Send me on my way

LET THE ADVENTURES BEGIN!

vermontgreen

2.5 months around the 🌎  for climate / water stories (of course), starting now:

Montpelier –> Montreal –> Chengdu –> Beijing –> Copenhagen –> Stockholm –> Chicago –> Boston

Goals for this trip:

  • Record water / climate change stories in each place
  • Learn whatever it is that the journey has to teach me
  • Get more comfortable taking portrait photographs

I bought a used DSLR camera & I’m learning my way around the different settings / breaking through the shyness that I have of photographing people.

This is my friend Cora Brooks in Montpelier, VT. She writes poems and taught me how to bake bread.

We met 5-ish years ago through the archives at the Schlesinger Library, where I was doing a research project on poets who have their papers archived there.

I started alphabetically by last name, elbow deep in grey boxes and filing folders. After a few weeks I realized that Cora was still alive (most people donate their papers only after they’ve passed).

I wrote her a letter. She wrote back. We’ve been writing each other letters ever since.

I’ve visited Cora in Montpelier a few times over the years, and every visit is a new kind of magic. Today we walked to town and ate beetroot and orange gelato.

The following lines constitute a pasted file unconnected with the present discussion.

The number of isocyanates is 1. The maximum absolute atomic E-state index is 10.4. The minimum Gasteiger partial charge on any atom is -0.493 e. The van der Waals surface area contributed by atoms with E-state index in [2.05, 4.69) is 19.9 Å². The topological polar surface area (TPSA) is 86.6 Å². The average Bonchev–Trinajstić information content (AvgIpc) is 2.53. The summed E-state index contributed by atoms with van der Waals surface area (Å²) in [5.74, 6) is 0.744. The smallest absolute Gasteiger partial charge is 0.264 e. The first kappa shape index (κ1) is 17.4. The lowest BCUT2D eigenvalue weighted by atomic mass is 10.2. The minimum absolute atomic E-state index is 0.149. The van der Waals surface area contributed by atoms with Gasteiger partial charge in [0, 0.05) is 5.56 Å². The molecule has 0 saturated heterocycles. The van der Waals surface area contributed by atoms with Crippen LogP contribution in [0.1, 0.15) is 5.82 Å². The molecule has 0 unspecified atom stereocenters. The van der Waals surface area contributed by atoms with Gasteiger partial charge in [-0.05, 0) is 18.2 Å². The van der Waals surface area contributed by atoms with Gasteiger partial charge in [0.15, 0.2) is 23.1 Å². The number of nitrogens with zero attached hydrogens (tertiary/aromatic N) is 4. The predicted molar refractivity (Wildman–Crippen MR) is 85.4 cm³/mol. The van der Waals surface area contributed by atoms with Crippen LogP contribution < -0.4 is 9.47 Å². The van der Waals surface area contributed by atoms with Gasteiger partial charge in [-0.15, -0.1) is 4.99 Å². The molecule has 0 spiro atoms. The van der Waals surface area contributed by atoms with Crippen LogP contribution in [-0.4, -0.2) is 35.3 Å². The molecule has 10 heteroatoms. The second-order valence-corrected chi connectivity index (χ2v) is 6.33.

Cora teaches me how to enjoy slowness. Her home is full of words. She has a cat whose name changes every time I visit. Last time he was Zebra Tattoo. Today he is Barcelona.

Here’s to intergenerational friendships.

Stay tuned for more. I’m looking forward to updating you all from the road.

xo,
D

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2 thoughts on “Send me on my way

  1. Hi Devi, I have not been to most of the places abroad where you are heading, but I did visit Copenhagen in 2013. Outside of Copenhagen, in the city of Roskilde, we went to a Viking Museum. It opened my eyes to specificity that go into wooden boat building. Certain tree species are used for each part of a wooden boat. I love this connect between land and sea. I did not, at the time, think about how this ancient craft may be affected by climate change, but your quick post has made me wonder. There are no man-made products that can perfectly recreate the particular qualities inherent to each species of tree. How are the forests that have been supplying Scandinavians with raw material for millennia changing?

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